The annual summary is not going to go away completely. Instead it will continue to exist in an abbreviated format. Instead, GE is going to be asking its managers to check in with their employees more often. GE employees now use a mobile app to both give and get feedback on how they are performing their jobs. As GE has moved to a ratings free evaluation process there had been concerns that this might make the job of managers more difficult. However, the feedback so far has revealed that bosses will still able to distribute merit pay and promote workers correctly.

What CIOs need to understand is that this change is affecting all of GE. The employees are being asked to embrace uncertainty. This is turning out to be difficult to do. Managers are now being encouraged to evaluate employees based on their understanding of customer needs and how quickly they can validate their assumptions about potential products and customer solutions. GE’s goal going forward is to find a way to reward their employees for asking the right questions instead of just “being right”.

What All Of This Means For You

As CIOs we always have be on the lookout for how we can make our IT department more productive. Over at GE they have spent the past few decades working very hard to have their workers find ways to eliminate errors and defects from their products. Now, GE has realized that in order to be successful in the future they are going to have to change their thinking in order to become leaner and more innovative.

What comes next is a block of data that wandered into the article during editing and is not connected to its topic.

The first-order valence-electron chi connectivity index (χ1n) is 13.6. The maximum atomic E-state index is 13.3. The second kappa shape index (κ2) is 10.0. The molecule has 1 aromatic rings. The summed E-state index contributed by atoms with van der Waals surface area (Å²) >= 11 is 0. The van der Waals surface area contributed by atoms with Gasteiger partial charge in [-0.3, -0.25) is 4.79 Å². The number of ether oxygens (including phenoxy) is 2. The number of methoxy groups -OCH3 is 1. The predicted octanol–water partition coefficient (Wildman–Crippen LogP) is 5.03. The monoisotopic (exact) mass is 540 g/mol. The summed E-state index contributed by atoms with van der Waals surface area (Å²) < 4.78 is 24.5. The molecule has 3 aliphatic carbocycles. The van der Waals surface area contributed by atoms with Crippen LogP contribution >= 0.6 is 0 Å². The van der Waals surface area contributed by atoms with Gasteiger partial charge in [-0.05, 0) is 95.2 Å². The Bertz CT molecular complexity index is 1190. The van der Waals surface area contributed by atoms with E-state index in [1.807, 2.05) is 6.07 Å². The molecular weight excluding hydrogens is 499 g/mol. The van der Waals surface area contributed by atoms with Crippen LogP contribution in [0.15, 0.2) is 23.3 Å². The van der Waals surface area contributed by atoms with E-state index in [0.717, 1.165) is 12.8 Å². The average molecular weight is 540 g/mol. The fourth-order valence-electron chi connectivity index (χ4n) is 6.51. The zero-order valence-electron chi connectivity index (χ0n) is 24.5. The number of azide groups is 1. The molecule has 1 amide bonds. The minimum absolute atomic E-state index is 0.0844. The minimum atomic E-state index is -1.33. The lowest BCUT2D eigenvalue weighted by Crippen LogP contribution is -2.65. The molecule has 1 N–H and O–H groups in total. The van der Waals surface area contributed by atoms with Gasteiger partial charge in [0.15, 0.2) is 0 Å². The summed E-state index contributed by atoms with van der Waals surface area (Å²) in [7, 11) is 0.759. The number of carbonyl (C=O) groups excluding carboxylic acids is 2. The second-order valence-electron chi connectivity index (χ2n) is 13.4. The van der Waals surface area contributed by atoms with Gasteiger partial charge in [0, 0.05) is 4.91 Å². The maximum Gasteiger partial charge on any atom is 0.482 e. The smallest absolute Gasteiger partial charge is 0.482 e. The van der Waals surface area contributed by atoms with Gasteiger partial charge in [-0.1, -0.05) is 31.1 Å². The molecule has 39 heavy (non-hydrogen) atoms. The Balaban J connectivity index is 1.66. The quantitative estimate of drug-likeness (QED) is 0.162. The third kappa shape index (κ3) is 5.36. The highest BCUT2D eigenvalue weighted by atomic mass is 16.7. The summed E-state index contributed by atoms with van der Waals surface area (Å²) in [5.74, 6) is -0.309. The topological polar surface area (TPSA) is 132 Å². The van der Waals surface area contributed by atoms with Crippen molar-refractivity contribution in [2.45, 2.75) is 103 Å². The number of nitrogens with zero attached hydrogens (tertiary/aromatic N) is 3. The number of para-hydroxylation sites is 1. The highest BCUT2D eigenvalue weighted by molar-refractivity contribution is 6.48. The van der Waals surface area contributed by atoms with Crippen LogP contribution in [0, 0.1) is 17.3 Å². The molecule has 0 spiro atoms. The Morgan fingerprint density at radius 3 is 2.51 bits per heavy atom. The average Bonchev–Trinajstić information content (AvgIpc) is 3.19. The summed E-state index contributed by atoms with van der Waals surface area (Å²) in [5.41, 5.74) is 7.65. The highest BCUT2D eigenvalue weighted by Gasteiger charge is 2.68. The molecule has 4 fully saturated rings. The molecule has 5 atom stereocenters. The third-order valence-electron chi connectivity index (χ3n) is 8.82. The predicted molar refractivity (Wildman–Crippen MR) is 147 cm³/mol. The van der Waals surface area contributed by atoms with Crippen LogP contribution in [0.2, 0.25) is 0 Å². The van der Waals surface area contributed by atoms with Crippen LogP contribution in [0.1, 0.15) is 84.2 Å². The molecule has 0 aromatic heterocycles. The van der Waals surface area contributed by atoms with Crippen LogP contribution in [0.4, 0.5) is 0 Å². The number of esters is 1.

The old GE worker evaluation system could take up to five months to complete. Workers were ranked from “role model” to “unsatisfactory”. Raises were then give out at the same time each year. Under the new system that GE is implementing, managers can give out raises at different times throughout the year. Workers are evaluated without being ranked. Managers can still have a smaller annual meeting with each employee, but they are encouraged to meet with employees more often during the year.

CIOs can learn from the changes that GE is in the process of making. In our IT departments we want to accomplish the same things that GE is striving to achieve: have a lean organization that is productive, innovative, and not afraid to take risks. If how we evaluate our staff is one way that we can make this environment exist, then perhaps we should try to copy what GE is doing.

– Dr. Jim Anderson
Blue Elephant Consulting –
Your Source For Real World IT Department Leadership Skills™

Question For You: If you implemented the GE system, how would you deal with under-performing workers?

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What We’ll Be Talking About Next Time

As the person with the CIO job, you spend a lot of your time thinking about importance of information technology which includes things like the cloud, securing the network, etc. However, the company that you work for is in business to do one thing – make money. They generally do this by running a factory and creating goods. What this means for you as the CIO is that you need to spend some time thinking about the factory and how the IT department can help to make it run more effectively.